Digital incorporation will:

  • Reduce incorporation costs for prospective CICs to £27
  • Allow payment by card or PayPal; and
  • Confirm incorporation – within 2 working days, in the majority of cases.

For further information on the new online process, take a look at this webinar which provides an overview of the online system https://bit.ly/2WabXoe

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Protect your charity from fraud and cyber crime

Information about fraud and cyber crime, how to spot it and what you can do to protect against it.Published 10 October 2016 

From:The Charity CommissionApplies to:England and Wales

Like any other sector, charities are not immune to criminal abuse from fraudsters. Fraud poses a serious risk to valuable funds and sensitive data, and can damage the good reputation of charities, affecting public trust and confidence in the sector as a whole.

Fraud is dishonesty, involving either:

  • false representation, for example identity fraud
  • failing to disclose information
  • abuse of position to make a gain or cause loss to another

Fraud is the most reported crime in the UK. According to the Office for National Statistics, an individual in the UK is 10 times more likely to be a victim of fraud than theft. The charity sector is no different.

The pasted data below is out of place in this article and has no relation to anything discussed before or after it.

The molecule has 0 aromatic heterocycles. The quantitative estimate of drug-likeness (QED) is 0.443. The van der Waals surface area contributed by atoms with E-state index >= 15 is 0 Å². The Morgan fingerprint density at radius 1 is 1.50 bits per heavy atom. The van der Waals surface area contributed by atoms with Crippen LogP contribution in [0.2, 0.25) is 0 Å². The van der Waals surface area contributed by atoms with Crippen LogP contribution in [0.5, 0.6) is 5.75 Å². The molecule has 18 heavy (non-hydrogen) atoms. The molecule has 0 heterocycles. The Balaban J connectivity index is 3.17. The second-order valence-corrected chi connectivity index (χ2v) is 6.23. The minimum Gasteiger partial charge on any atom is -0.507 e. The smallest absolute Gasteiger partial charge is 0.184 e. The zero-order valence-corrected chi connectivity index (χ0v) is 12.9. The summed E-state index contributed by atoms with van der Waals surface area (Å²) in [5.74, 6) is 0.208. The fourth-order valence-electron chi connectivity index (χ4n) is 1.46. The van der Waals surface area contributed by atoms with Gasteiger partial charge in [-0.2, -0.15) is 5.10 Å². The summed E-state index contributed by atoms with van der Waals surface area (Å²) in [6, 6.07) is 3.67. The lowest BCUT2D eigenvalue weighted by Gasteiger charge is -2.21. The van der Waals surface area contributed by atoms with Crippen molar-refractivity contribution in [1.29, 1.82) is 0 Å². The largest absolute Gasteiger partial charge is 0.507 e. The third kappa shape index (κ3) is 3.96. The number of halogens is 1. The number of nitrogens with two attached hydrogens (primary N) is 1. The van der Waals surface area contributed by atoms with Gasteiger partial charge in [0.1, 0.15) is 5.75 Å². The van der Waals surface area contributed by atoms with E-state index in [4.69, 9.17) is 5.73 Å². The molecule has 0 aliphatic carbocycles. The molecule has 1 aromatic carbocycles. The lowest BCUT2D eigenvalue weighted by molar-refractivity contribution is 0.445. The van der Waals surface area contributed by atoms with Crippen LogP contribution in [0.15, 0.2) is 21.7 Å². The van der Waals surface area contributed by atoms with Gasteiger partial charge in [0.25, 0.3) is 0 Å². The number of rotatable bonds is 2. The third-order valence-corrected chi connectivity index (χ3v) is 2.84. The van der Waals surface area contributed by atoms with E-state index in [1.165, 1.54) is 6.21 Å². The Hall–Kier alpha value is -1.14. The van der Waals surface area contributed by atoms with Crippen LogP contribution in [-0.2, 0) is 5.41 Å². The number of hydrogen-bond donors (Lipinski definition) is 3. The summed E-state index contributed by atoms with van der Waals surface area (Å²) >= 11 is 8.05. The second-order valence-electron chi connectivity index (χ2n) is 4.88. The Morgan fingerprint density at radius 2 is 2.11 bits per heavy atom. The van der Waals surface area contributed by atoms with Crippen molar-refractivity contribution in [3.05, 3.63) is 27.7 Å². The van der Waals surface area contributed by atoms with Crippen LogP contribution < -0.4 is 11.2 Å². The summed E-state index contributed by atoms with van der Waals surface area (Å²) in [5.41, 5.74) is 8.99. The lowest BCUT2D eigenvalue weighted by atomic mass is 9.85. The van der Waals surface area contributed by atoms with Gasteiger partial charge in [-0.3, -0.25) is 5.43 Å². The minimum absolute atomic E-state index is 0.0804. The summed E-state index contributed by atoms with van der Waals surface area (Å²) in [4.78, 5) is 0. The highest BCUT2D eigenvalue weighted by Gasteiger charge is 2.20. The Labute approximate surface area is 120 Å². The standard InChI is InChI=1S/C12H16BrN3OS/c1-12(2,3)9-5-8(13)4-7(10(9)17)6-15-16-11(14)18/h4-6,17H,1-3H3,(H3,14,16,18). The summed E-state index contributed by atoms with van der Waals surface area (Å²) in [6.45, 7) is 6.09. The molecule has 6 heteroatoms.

Fraud statistics

Estimates of the scale of charity fraud in recent years have varied between nearly £150 million and almost £2 billion per year. It is clear that the loss to fraud has a significant impact on the good work that charities do.

Charity Fraud Awareness Week

This week aims to raise awareness of the key risks affecting the sector, promote good counter-fraud practices and encourage honesty and openness about fraud.

The 2018 campaign won a government counter-fraud award, all the helpsheets and e-learning videos remain available to help you protect your charity from fraud.

Government counter fraud award winners badge

To read the full article, click here

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Getting on Board launches free Trustee recruitment guidance

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Getting on Board, a charity dedicated to creating community leaders through board level Volunteering, has published new practical guidance on trustee recruitment.

Trustees lead and govern charities, so recruiting people into these roles is an extremely important and high-impact activity. The new guidance aims to help charities with the process of effective and open trustee recruitment. 

Currently there are an estimated 90,000 vacancies for Trusteeships and 90% of organisations report recruiting their Trustees by word of mouth and existing networks. Men outnumber women on Trustee boards 2:1, and on average, a Trustee is 57. Simultaneously only 41% of Trustee boards are representative of the communities they serve, and a meagre 14% of organisations feel well-equipped to meet compliance, strategic, and development needs.